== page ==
Great info. Thanks!
I was curious about the above question posed by Dontevergiveup too. It seems relevant.
In addition, is there a metric that takes in to account whether the receiver got seperation by his own route-running, or if he was schemed open? In other words, did the receiver get the seperation by his own skill, or did the coach's play get him seperation? That seems helpful when determining if it was indeed the receiver's skill, or the coach's skill.
Finally, it seems that frequently dumping the ball off to a RB would increase the seperation numbers, as they rarely have someone relatively close by, and Rivers seems to do that a lot.
As someone not very computer savvy, I appreciate many of your advanced metrics posts. Thanks again!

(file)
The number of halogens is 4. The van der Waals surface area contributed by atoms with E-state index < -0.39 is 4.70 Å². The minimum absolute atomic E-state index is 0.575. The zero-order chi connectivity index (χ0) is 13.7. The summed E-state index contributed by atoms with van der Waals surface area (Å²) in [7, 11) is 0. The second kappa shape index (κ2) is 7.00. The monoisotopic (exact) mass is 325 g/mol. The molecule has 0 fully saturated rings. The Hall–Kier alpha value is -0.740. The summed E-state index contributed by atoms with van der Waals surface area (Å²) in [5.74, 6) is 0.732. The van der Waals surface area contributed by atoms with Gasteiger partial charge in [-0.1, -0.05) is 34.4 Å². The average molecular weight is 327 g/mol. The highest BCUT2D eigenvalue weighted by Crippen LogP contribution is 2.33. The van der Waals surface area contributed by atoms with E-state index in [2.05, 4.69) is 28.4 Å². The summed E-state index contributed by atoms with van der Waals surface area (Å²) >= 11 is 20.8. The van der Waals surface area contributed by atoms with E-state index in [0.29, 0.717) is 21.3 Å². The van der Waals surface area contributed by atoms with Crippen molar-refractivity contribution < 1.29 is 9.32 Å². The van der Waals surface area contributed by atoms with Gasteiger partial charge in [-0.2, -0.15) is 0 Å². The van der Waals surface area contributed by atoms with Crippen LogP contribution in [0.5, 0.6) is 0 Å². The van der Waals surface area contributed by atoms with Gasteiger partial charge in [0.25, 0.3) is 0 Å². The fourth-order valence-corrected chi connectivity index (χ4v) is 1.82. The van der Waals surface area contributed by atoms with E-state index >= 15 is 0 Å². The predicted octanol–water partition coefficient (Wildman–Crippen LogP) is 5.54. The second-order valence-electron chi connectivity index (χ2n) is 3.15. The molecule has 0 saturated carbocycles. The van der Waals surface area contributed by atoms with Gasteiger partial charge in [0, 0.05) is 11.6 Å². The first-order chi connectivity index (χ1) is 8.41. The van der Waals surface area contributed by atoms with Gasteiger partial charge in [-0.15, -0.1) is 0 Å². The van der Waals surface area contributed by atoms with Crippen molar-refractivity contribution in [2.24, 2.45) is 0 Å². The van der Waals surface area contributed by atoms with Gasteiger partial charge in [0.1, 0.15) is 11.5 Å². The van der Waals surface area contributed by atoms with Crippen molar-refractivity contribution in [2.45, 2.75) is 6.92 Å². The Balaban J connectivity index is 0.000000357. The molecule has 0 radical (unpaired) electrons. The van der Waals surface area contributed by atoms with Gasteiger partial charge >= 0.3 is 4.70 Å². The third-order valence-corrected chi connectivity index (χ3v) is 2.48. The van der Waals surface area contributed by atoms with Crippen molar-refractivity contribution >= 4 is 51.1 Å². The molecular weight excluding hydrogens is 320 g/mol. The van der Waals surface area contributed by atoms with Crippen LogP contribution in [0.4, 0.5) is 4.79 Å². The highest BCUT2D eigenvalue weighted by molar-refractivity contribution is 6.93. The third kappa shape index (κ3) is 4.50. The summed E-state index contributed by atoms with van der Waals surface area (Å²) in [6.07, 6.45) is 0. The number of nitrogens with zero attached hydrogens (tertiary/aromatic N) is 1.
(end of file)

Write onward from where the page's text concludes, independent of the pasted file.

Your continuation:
I'm anxious to see which injured players we might get back this week. I think Leonard and Pittman would give us a nice boost.
I noticed that the last 4 teams to beat the Falcons all lost the following week. The Lions beat the Falcons last week, so maybe we keep that trend going?
This one looks like a toss up. If we get Leonard and Pittman back, I like the Colts to come out on top, 27-24.
Thanks for sharing.
I wonder what these stats really tell us, since it is only for plays where the receiver is targeted.
I can't speak for last year, but the popular take I get from Colts fans is that Brissett was too conservative in his decision making and didn't push the ball downfield. The stats you provided show that the receivers were open last year when they were targeted, but I wonder how open they were getting on all routes...I honestly don't know. I assume Rivers makes more tight window throws than Brissett, and often times successfully, so I would expect that to skew the separation stats downward slightly for this season.